In my last missive I spoke of purse fumbling and I outdid myself yesterday in the hardware shop while a nice young man demonstrated how to fix my hosepipe on the tap I managed to collect eight highly irritable people behind me. And I hadn’t even realised that they were there until I heard an exasperated sigh and received a blast of tobacco scented breath over my shoulder, I recoiled and broke my own rule by saying I was sorry while I gathered my two purses together and gratefully accepted the assistance of the charming assistant to pack the apparatus in my bag. I smiled as I left and winked at the young man.

It is very important for we of a certain age to have fun, apart from the joy of irritating the young of course. Be it driving eclectically or stealing cuttings from stately homes and gardens. I was jolly bucked to read about a crew of elders who robbed vast amounts of jewellery lately, I thrilled to hear that their planning was immaculate and sorry when their computer skills – of lack of same – let them down. I too can relate to this; the whippersnappers learn this stuff at their mothers knee I understand. This seems rather unfair to me as does much of the communications industry. I have been threatened with a ‘Smart Phone’ but, as I said at the time, I expect the telephone to be an obedient servant to me, I do not need it to be ‘smart’. I deal with the smarts myself thank you very much!  I am not suggesting that we take up major criminal activity of course but something with an element of risk suggest itself. I have a friend, a mere stripling in his seventies who took up gliding recently, to the mortification of his children but as he said, ‘how long have I got? I might as well enjoy myself.’

There is a terrible tendency to underestimate us, particularly in the medical profession. Receptionists seem to have a line on this and will insist on speaking LOUDLY and distinctly at us, rather than TO us, I have combatted this irritating habit by responding at full tilt and bellow in their ear. ‘Thank you my dear’. I am never sure if they understand the significance of this but it is satisfying to see them flinch. Also, I do dislike being called ‘dear’ and the words ‘oh bless!’ beside having no real meaning smack of patronage although most of the perpetrators are female so perhaps that should be matronising?

I hope you enjoy my suggestions and I should be delighted for any suggestions of your own to lift we elders out of any incipient apathy. Winchester was once the capital, let’s make it the capital of our own movement toward an enjoyment of our later years for we magnificent warriors of anti-ageism!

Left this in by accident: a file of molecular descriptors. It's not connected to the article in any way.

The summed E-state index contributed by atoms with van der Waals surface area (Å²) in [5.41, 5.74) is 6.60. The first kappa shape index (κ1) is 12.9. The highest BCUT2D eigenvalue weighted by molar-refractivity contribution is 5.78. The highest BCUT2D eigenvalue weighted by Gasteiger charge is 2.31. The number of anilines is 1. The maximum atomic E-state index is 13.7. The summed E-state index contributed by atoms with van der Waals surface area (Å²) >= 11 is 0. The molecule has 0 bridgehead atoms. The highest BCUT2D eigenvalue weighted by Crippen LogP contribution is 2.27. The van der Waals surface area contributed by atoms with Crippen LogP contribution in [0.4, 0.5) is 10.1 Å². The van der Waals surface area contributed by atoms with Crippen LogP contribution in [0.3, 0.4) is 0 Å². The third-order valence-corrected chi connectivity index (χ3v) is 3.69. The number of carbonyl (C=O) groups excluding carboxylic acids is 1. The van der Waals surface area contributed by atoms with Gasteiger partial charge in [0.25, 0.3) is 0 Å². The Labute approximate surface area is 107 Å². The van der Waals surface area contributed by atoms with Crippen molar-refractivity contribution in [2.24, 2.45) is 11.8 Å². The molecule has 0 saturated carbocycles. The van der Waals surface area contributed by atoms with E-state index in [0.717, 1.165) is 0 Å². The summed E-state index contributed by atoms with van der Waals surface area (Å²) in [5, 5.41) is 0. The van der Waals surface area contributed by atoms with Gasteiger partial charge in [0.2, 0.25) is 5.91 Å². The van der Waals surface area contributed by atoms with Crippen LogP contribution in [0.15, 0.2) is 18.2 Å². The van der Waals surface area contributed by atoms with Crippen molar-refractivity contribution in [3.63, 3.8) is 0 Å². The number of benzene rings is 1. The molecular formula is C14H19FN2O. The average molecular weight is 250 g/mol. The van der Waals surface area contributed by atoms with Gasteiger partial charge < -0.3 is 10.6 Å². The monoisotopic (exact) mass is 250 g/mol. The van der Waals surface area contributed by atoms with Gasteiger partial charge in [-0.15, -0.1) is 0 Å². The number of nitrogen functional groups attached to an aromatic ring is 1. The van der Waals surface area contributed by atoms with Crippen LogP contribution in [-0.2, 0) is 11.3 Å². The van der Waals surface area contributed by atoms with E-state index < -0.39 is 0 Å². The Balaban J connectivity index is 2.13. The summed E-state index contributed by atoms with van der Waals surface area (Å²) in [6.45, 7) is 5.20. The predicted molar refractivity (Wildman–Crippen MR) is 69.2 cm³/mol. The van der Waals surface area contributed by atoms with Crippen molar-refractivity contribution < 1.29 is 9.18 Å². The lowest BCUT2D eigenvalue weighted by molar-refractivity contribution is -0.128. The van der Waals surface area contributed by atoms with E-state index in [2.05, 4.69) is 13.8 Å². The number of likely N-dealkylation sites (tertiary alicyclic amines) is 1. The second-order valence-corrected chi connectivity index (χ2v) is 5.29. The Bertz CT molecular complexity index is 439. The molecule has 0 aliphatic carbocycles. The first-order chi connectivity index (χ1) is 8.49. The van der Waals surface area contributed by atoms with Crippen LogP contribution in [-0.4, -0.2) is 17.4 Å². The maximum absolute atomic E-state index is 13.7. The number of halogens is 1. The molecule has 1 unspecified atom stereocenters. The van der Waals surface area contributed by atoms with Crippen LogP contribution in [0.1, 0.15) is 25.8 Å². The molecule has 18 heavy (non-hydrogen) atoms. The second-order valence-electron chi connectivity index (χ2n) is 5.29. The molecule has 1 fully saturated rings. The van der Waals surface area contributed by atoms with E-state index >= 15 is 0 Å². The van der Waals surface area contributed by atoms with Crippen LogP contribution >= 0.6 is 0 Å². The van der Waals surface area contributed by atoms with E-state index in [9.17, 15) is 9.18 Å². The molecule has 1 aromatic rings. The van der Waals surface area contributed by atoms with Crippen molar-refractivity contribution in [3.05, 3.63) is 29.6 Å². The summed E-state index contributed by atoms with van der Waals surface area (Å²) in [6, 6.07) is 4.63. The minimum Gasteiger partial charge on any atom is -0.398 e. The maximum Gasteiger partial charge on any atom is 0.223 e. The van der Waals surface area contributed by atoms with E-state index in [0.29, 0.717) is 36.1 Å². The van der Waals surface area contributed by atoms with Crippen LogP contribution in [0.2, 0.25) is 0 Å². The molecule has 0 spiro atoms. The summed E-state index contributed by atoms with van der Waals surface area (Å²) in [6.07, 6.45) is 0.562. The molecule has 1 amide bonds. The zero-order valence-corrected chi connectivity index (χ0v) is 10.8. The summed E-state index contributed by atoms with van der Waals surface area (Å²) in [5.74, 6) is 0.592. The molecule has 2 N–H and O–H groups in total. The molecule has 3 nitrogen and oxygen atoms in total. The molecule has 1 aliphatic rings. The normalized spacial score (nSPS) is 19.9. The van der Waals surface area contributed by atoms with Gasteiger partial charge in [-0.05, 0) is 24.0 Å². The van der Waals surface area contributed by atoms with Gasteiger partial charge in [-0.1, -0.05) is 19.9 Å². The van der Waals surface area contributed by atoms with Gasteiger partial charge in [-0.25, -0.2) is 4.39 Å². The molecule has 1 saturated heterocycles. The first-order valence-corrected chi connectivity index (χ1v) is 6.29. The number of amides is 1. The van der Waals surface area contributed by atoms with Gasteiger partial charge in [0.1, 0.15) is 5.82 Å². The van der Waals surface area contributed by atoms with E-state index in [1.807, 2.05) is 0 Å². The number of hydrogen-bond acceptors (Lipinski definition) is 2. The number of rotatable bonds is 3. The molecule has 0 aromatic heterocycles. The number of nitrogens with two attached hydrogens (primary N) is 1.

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So why has Tubby shrunk? A mystery? or the result of Shiatsu treatments that I have been having for a year now? Or the five radiotherapy sessions, or could it be my persuasive words interspersed with the occasional threat?

I must explain, Tubby is my tumour who arrived unbidden more than eighteen months ago. He took up residence in my left lung and probably had been there for some time as he had achieved grade four status. I found out when my GP sent me for an X-ray for a wheezy chest. I was at first appalled and annoyed that just when I had a pretty nice life going on and had at last discovered a deodorant that worked for me, death loomed. I told the doctor that I intended to spend every penny I had on holidays and cavorting but I was shaken by this nasty reality.

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I tend not to look in mirrors these days, bad enough that I sometimes come upon an image advancing on me in a shop window, has me thinking who’s that old doll? Then I realise that it is me and I am appalled. I tend to forget how I have matured; my body never ceases to amaze me.

The latest vagary has involved my neck; I am pleased to say that I have recently lost weight and I note that my neck protrudes rather like a tortoise neck, scrawny. However, it has cleverly NOT lost the flabby undercarriage that has grown at the bottom of my face. So, I have jowls and scrag making a novel frame under my chin. I feel rather petty grieving over the state of my attributes – who cares? I do, clearly, and I am surprised. I have treated my body like an old sock without contemplating the idea that it would eventually assume all the appearance of an old sock, revenge?

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The Area

I have been writing a piece about the area that I live in for months, periodically, but since talking to a friend who is fifty years younger than me last night I have scrapped it as a sanctimonious rather dreary testament to my anti-racist stance.

When I moved here from Bournemouth it was a lively place with red lights in windows and girls on corners – always only on one side of the road. I never understood why. Students lived in many of the houses and there were three regular shebeens and what we would now call ‘pop-up’ blues that would function for a day or two. It was already multi-racial with a number of Asians and some slightly bitter whites who felt invaded. Also there was an Afro Caribbean presence. And many more whites who were happy with the undoubted advantages that the incomers brought in the way of food and late opening shops and enjoyed their company.